Women in Baitadi village happy with improved health, sanitation
July 14, 2019 03:00 AM NPT
By: Bira Gadal
Bira Gadal/Republica Residents of Raikal village of Purchudi Municipality-1, Baitadi in this recent picture.
BAITADI, July 14: Manju Raikal of Raikal village of Purchudi Municipality in Baitadi was watering flowers in her small garden on Thursday evening. There were separate dustbins in the corner of her house for degradable and non-degradable wastes. She smiled while explaining the difference between the two types of wastes. Along with that, she also talked about food and nutrition. Nowadays, she said, she tries her best to feed nutritious meal to her children. She also keeps them clean and tidy. The changes she has brought in herself and that are reflecting in her home and the health and happiness of her kids have surprised her. Until a few weeks ago, health and hygiene were unheard terms for Raikal.
The municipality launched an awareness campaign on hygiene, sanitation and nutrition to improve the health and lifestyle of women and children in its ward by mobilizing women health volunteers. Residents are gradually implementing lessons they learned from this campaign.
The village got the name Raikal after the Raikal community which still struggles for necessary facilities. Situated in Purchaudi Municipality – 1 the entire village was known for filth and poverty. So much so that visitors would block their nose while passing through its alleys.
"That was when we were not aware of cleanliness. We did not know how to keep ourselves and our surroundings clean," said Raikal. "Even a little knowledge can change your life; I have seen this for myself."
The credit goes to the municipality that launched 'Namuna Tole Abhiyan' (model settlement initiative). Under this campaign, the municipality offered villages and wards training on health and sanitation. The local body is also providing women with handy tools to help them keep their houses and surroundings clean. Along with this, mothers are also provided with courses on child care and nutrition. And the women are loving it.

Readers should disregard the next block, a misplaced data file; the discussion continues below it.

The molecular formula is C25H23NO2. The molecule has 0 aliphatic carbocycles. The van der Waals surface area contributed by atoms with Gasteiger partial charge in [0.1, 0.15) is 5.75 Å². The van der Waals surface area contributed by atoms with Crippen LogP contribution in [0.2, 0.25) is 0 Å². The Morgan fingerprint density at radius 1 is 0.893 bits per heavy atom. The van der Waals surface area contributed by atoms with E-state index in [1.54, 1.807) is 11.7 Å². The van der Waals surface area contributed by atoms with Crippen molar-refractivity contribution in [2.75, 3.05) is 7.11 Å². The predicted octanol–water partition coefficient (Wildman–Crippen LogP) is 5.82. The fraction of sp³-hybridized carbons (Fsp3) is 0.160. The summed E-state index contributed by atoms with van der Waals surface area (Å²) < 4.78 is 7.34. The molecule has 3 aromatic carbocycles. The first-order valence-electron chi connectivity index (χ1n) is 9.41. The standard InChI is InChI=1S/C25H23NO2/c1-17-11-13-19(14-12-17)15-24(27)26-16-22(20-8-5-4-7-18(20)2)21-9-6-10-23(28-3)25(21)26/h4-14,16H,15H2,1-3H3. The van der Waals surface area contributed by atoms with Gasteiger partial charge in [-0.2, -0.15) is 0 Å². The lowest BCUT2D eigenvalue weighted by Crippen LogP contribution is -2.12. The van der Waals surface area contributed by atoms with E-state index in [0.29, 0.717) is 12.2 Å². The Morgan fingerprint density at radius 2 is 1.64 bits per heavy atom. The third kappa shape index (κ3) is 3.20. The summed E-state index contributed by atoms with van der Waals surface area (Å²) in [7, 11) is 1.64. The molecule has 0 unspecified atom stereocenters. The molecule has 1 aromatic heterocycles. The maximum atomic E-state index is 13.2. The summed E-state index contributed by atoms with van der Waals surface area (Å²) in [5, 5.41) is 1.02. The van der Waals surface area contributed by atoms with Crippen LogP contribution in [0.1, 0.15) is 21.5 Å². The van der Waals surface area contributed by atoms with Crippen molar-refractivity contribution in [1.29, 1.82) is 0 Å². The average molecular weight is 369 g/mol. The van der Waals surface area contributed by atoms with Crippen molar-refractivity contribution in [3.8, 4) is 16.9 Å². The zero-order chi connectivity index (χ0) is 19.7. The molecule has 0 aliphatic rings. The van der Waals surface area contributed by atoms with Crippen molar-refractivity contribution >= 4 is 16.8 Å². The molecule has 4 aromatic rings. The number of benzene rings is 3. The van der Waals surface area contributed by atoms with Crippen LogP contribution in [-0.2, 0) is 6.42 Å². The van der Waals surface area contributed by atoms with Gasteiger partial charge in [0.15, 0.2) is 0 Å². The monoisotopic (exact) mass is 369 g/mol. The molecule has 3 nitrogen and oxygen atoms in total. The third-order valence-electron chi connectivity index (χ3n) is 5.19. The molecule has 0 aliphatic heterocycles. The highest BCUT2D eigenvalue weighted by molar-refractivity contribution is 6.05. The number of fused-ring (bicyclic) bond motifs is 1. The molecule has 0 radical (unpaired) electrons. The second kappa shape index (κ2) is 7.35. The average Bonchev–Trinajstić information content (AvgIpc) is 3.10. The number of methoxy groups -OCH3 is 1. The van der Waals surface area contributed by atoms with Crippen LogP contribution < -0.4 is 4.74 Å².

"We were handling our children the way we knew it. We would feed them without any knowledge about nutrition," said Raikal. "But now all women take special care about their kids' nutrition needs and try to feed them fresh vegetables, soup, homemade meals. We have stopped buying biscuits and noodles from shops for our kids' snacks."
Raikal's children continue to ask for junk foods. Earlier, she would not mind giving them Rs 10 or 20 for buying noodle packets. "They would get tiny packets and do with it, instead of having food made at home," she reported. But now, Raikal tries her best to persuade them to eat homemade food. "When they ask for something from outside, I remember the things told to us by women health volunteers. They told us that junk food is not good for health," Raikal said.
The municipality has deployed several women health volunteers for the campaign. The volunteers have to make women in the villages aware of health and sanitation.
"Our toilets are clean these days. There are drinking water filters, a fixed corner to clean dish and a separate place for kids to play," said Raikal. "They taught us how to manage things well, even with little resources and space we have."
The municipality's campaign is basically for new mothers. However, that's not a strict provision. According to Ganesh Joshi, district officer of the Nutrition Program, the objective of the campaign is to improve people's health and lifestyle. "When women are made aware of health, sanitation, nutrition, they can bring change to their home, community. These issues are very crucial for keeping the entire community healthy and fit," he said.
Ganesh Gadal, the chairperson of the ward, added that people in his area have been taking a keen interest in growing kitchen garden vegetables. "Unlike in the past, nowadays the love cooking self-grown vegetables. Earlier they would go to market for everything. And they also know that they must consume fresh edibles."
According to Binod Chand, chief of the municipality's health department, the campaign has brought behavioural changes among people. "And this has greatly helped in keeping our villages clean."
Deputy Mayor of the municipality, Janaki Bam stated that pregnant women and new mothers have been greatly benefited by the campaign that started two months ago. "Although health and sanitation is not a time-bound program, such campaigns get more intense. And those who participate in the campaign are highly benefited," she said. "We have noticed that pregnant women, even from impoverished and marginalized class, have been coming for health tests."
A local Sonu Raikal, however, stressed on the need to provide poor people with more facilities. "And such assistance should be regular and sustainable," she demanded.